Promise to help them build it, and they will come.
In fact, about 30 of them came out, not for a fictional baseball field, but to create the business – and build the business district – of their dreams along one of Buffalo’s East Side commercial strips with help from the Buffalo Billion II program.
While not dangling the millions in aid that some other programs offer big developers, the state’s East Side Commercial District Program aims to boost small business owners and would-be entrepreneurs while simultaneously revitalizing some of Buffalo’s most important corridors.
"This was a priority project (the state) wanted to focus on," said Edward Flynn, director of planning for LaBella Associates, one of the consultant groups assisting with the project.
The effort has four target areas: Broadway-Fillmore, which includes Fillmore Avenue between Sycamore Street and Paderewski Drive as well as Broadway between Reed Street and Memorial Drive; the Martin Luther King Jr. Park neighborhood, which includes Fillmore between East Ferry Street and North Parade Avenue; Kensington-Bailey, which takes in Bailey Avenue between LaSalle Avenue and Route 33; and Jefferson Avenue, between East Ferry and Dodge streets. All also include buildings on corner lots.
Each area will get $500,000 to dispense in grants of up to $50,000 each for commercial building improvements, with building owners putting up 15% of the cost. The money can be used for small additions, facade improvements, signs, awnings and other exterior enhancements as well as interior work such as new floors, walls or plumbing and electrical upgrades.
Aisha Rashada opened Shy’s Original Steak House three years ago in a former bank on Fillmore Avenue. Now she wants to get the building’s drive-thru torn down, do some cement work and make other improvements. After listening to the presentation, she is thinking about applying.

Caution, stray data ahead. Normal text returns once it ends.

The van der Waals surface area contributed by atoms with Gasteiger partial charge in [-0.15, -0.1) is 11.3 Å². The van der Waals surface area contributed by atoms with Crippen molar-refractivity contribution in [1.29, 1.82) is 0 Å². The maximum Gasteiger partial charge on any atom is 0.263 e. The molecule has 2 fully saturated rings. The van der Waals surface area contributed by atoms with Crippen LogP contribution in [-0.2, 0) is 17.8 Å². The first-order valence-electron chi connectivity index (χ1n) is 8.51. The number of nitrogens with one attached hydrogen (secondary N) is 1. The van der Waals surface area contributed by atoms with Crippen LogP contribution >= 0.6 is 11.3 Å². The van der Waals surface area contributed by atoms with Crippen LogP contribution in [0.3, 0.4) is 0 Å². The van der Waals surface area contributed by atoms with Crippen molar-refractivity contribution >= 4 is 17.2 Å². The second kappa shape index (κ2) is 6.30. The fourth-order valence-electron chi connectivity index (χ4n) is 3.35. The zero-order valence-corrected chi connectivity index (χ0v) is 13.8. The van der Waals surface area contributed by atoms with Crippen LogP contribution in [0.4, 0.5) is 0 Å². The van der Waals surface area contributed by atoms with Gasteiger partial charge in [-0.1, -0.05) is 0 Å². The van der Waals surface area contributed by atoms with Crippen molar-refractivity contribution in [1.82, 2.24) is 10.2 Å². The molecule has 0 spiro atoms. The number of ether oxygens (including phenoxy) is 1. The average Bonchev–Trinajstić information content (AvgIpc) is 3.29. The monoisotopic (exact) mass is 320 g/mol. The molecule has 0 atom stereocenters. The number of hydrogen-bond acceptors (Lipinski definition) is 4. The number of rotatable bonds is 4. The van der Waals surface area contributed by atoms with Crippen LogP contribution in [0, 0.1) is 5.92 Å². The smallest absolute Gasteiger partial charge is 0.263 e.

"It seems tangible, but it still seems like a reach," Rashada said. "But it’s an opportunity, so I want to take advantage of that."
So did others, some of whom were disappointed to learn that their businesses lie just outside of the program’s target area.
But the turnout at the first meeting, held last week in the Jericho Road Community Health Center on Broadway, is proof of the initiative that can be tapped on the East Side. After feeling slighted by all of the focus on the waterfront, the medical corridor and other parts of the city, all East Side business owners need is a signal that their commercial strips are valued as much as those in other business districts.
Empire State Development is administering the program along with Broadway Fillmore Neighborhood Housing Services in the Broadway Fillmore and MLK corridors, the University District Community Development Association in Ken-Bailey, and Citizens’ Alliance along with the Black Chamber of Commerce of Western New York in the Jefferson Avenue corridor. The agencies – picked because of their track records with similar programs – establish the criteria by which applications will be judged, with guidance from ESD. They also set the deadline for submissions, though right now the tentative deadline is Jan. 31 for each corridor.
Informational meetings like the one at Jericho Road will be held for the MLK district at 6 p.m. Nov. 21 in the Frank E. Merriweather Jr. Library, 1324 Jefferson Ave.; for the Ken-Bailey district from 8 to 9 a.m. and from 6 to 7 p.m. Nov. 25 in the University District Community Development Association office, 995 Kensington Ave.; and for the Jefferson Avenue district at 6:30 p.m. Nov. 26 in the Beverly Gray Business Exchange Center, 334 E. Utica St.
The aim of the program, part of Gov. Andrew Cuomo’s $50 million East Side Corridor Economic Development Fund, is clear from the ranking criteria that Broadway Fillmore NHS will use to assess applications. On a 100-point scale, 20 points will go to projects that "will have a significant visual impact in the target area."
Another 20 points each will go to projects that promote stability – such as those proposed by longtime building owners and that constitute a significant investment compared to the building’s value – as well as to those that seem most ready to go.
In other words, the focus is on projects that will enhance the curb appeal of these East Side corridors, that will be around for the duration and that can make an impact right now.
It didn’t take that long for Canalside to flourish; these business strips can be enhanced just as quickly, now that the state has said doing that is just as important to Buffalo’s future.